A particular observation to make in this regard concerns the political stand of Pentecostal-Charismatic churches. Partially due to the many prominent pastors openly lobbying for Museveni in Kampala, there is a widespread understanding in Uganda, and among scholars studying sub-Saharan Africa more generally, that born-again pastors tend to be pro-government. However, our research indicates that this is a gross simplification. We have met numerous Pentecostal pastors who are very critical of the sitting government, despite being grateful to Museveni for allowing freedom of worship to a degree not seen during previous Ugandan regimes. Many such pastors see it as their responsibility to educate their followers, and to act as ‘prophetic voices’ calling out injustice where they see it.
4. The proclamations of bodies like the Inter-Religious Council of Uganda and the Uganda Joint Christian Council tend towards political correctness and may in effect lend support to the incumbent regime’s proclaimed aim to protect the status quo – no change – in Uganda.
Considering the extreme violence of Uganda’s past, it is very understandable and commendable that Ugandan religious leaders are appealing so very strongly for peace. However, the message of peace, particularly when combined with arguments by many clergy that all authority is from God, and that the announced election result must thus be respected, can also have a repressing impact on opposition attempts to challenge Museveni’s regime.
Some religious leaders have opted out of the apparent political correctness of joint statements lobbying for peace. Among them, for instance, is the former Anglican bishop Zac Niringiye, who put himself at the forefront of opposition activism against corruption together with CSOs such as USAID after the last elections. As an outcome of his choice, Niringyie was advised to dismiss himself from the Uganda Joint Christian Council. It thus appears there is a sense of collective self-censorship of political critique of the ruling government among religious leaders.
There are a number of reasons for such self-censorship and silence on government abuses by clergy. First of all, many religious leaders acknowledge that in order for them to remain influential in society, and in order for them to retain followers, they must appear neutral. There is also an element of tactical silence, whereby some religious leaders argue that positive relations with the political establishment enable them to lobby for reforms behind the scenes, quietly but effectively. Many religious leaders also support the NRM government, arguing particularly that it has brought peace, or that it has promoted freedom of worship. Adopting a pro-government stance may also have considerable financial benefits, and count for a lot particularly for those religious leaders who do not have access to considerable external resources.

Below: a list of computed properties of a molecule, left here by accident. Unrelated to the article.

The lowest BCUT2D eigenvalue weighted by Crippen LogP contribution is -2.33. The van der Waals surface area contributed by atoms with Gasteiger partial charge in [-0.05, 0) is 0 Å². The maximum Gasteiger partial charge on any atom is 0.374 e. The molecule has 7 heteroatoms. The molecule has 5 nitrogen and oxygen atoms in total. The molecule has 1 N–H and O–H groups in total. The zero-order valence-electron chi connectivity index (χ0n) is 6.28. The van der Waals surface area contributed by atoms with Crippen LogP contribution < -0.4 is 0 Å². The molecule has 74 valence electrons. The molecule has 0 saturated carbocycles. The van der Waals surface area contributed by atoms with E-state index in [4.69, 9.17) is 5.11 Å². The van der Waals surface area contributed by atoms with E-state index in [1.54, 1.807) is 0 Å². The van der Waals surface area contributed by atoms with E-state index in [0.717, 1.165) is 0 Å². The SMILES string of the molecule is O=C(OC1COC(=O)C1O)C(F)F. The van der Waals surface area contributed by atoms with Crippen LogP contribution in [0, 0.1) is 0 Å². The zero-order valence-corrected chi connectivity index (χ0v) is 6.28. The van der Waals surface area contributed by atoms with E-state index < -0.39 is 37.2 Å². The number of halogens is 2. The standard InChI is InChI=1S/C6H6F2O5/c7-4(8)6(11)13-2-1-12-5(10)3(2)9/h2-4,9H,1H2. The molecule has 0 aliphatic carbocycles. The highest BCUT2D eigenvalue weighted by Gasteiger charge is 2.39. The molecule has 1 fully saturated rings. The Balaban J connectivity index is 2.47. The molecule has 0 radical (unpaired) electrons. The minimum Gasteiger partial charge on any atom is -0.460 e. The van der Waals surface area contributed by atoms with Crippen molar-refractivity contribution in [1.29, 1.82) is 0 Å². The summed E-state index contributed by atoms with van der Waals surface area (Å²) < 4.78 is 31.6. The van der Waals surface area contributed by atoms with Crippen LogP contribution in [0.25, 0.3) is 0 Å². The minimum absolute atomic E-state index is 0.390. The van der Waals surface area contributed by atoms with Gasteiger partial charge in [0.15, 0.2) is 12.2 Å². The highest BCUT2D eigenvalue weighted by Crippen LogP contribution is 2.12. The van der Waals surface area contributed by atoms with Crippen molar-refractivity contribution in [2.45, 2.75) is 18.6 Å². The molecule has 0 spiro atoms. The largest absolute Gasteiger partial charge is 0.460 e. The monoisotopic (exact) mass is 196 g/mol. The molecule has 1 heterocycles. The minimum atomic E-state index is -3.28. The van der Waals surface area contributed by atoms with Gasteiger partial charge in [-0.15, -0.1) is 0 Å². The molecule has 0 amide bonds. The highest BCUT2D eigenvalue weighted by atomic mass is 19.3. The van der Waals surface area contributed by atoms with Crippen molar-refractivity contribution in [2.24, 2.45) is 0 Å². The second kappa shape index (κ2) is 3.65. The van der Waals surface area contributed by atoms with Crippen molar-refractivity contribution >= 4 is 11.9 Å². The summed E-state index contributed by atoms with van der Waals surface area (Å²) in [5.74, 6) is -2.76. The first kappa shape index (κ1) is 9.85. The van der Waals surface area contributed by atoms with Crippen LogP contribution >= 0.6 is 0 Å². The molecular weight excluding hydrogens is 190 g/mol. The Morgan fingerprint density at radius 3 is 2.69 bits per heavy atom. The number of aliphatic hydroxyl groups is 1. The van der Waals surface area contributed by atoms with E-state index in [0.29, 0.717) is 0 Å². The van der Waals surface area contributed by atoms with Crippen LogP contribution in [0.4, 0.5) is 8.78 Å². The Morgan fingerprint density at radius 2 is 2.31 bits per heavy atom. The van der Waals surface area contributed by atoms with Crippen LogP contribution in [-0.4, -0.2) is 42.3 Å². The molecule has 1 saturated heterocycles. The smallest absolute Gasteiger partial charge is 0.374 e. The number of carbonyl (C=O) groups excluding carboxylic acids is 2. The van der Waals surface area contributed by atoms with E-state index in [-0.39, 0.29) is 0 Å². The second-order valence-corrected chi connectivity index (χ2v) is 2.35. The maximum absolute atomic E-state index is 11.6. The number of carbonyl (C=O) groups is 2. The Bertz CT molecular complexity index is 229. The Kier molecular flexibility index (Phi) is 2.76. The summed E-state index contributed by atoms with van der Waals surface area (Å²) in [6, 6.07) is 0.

5. Under all the talk of civil rights and democracy, the elections are widely seen in spiritual terms. The elections are a time affected strongly by good and evil spirits, God and Satan, and attempts are made to employ rituals and prayer to manipulate these on behalf of desired outcomes on the political plain.
In a country as deeply religious as Uganda, the time of elections is seen in very spiritual terms. Pentecostal and Anglican pastors in particular turn discussions on the vote very quickly to spiritual matters, describing this time of the vote as a time of intense spiritual warfare. Rumours of politicians going underwater, of committing sacrifices, and of visiting traditional healers and diviners in order to gain power, are a powerful currency in political debate.
While in some situations turning to prayer or spiritual warfare can have an empowering political effect, in others it appears that evocation of spiritual explanations for politics may lend a hand to the government’s attempts to retain the status quo. On the evening of the elections, a Pentecostal pastor for instance encouraged one of the authors to turn to the Bible to understand what was going on:
“If God has that plan, there is nothing we can do: it shall come to pass. Like Matthew 24:1 says, we should not be overwhelmed when in some parts of the world, there will be rumours of war. It is a sign, we can be assured: we are in the end times. It confirms that Christ’s coming is eminent. So we can only pray for ourselves and our brothers, that the spirits do not overwhelm us.”
Fighting the devil – fighting for democracy?
What then is the overall impact of religious leaders on the elections? Amidst the haze of the fieldwork we are conducting in the middle of the very unsettling election process, we find it too early to say.
What we see, however, is that there is a significant attempt undertaken by religious leaders to sway the political future of Uganda. Whether their many prayers for peace are heeded by the Ugandan electorate, the politicians, the army, or God; or whether things will turn rough, will be seen over the next few days and weeks.
This piece was first published on the Justice and Security Research Programme (JSRP) blog.
Henni Alava is a PhD Candidate for the University of Helsinki, who is working is currently in Uganda doing research as a consultant for the Justice and Security Research Project of the London School of Economics.
Jimmy Spire Ssentongo is a lecturer at Uganda Martyr’s University, who holds a PhD from the University of Humanistic Studies in Utrecht.
The views expressed in this post are those of the authors and in no way reflect those of the Africa at LSE blog or the London School of Economics and Political Science.